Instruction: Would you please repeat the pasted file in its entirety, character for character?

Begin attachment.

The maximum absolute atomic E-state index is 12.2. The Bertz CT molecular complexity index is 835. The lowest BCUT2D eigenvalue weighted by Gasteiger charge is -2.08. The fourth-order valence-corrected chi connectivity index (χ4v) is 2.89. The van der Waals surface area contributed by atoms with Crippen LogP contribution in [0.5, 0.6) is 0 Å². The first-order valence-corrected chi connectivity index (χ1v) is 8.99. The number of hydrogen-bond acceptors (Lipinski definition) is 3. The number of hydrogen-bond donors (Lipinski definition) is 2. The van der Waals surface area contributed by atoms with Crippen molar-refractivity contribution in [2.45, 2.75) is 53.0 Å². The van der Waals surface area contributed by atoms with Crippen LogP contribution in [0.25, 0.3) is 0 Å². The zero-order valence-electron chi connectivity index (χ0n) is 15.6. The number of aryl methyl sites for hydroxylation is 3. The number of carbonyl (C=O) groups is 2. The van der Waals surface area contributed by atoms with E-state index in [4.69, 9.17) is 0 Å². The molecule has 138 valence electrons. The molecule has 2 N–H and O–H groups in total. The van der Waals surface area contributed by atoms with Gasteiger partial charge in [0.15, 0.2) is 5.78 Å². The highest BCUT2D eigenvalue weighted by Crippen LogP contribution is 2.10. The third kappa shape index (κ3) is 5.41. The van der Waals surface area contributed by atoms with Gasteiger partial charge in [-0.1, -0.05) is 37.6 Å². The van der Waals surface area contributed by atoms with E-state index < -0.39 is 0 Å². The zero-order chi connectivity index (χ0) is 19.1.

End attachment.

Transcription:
The maximum absolute atomic E-state index is 12.2. The Bertz CT molecular complexity index is 835. The lowest BCUT2D eigenvalue weighted by Gasteiger charge is -2.08. The fourth-order valence-corrected chi connectivity index (χ4v) is 2.89. The van der Waals surface area contributed by atoms with Crippen LogP contribution in [0.5, 0.6) is 0 Å². The first-order valence-corrected chi connectivity index (χ1v) is 8.99. The number of hydrogen-bond acceptors (Lipinski definition) is 3. The number of hydrogen-bond donors (Lipinski definition) is 2. The van der Waals surface area contributed by atoms with Crippen molar-refractivity contribution in [2.45, 2.75) is 53.0 Å². The van der Waals surface area contributed by atoms with Crippen LogP contribution in [0.25, 0.3) is 0 Å². The zero-order valence-electron chi connectivity index (χ0n) is 15.6. The number of aryl methyl sites for hydroxylation is 3. The number of carbonyl (C=O) groups is 2. The van der Waals surface area contributed by atoms with E-state index in [4.69, 9.17) is 0 Å². The molecule has 138 valence electrons. The molecule has 2 N–H and O–H groups in total. The van der Waals surface area contributed by atoms with Gasteiger partial charge in [0.15, 0.2) is 5.78 Å². The highest BCUT2D eigenvalue weighted by Crippen LogP contribution is 2.10. The third kappa shape index (κ3) is 5.41. The van der Waals surface area contributed by atoms with Gasteiger partial charge in [-0.1, -0.05) is 37.6 Å². The van der Waals surface area contributed by atoms with E-state index < -0.39 is 0 Å². The zero-order chi connectivity index (χ0) is 19.1.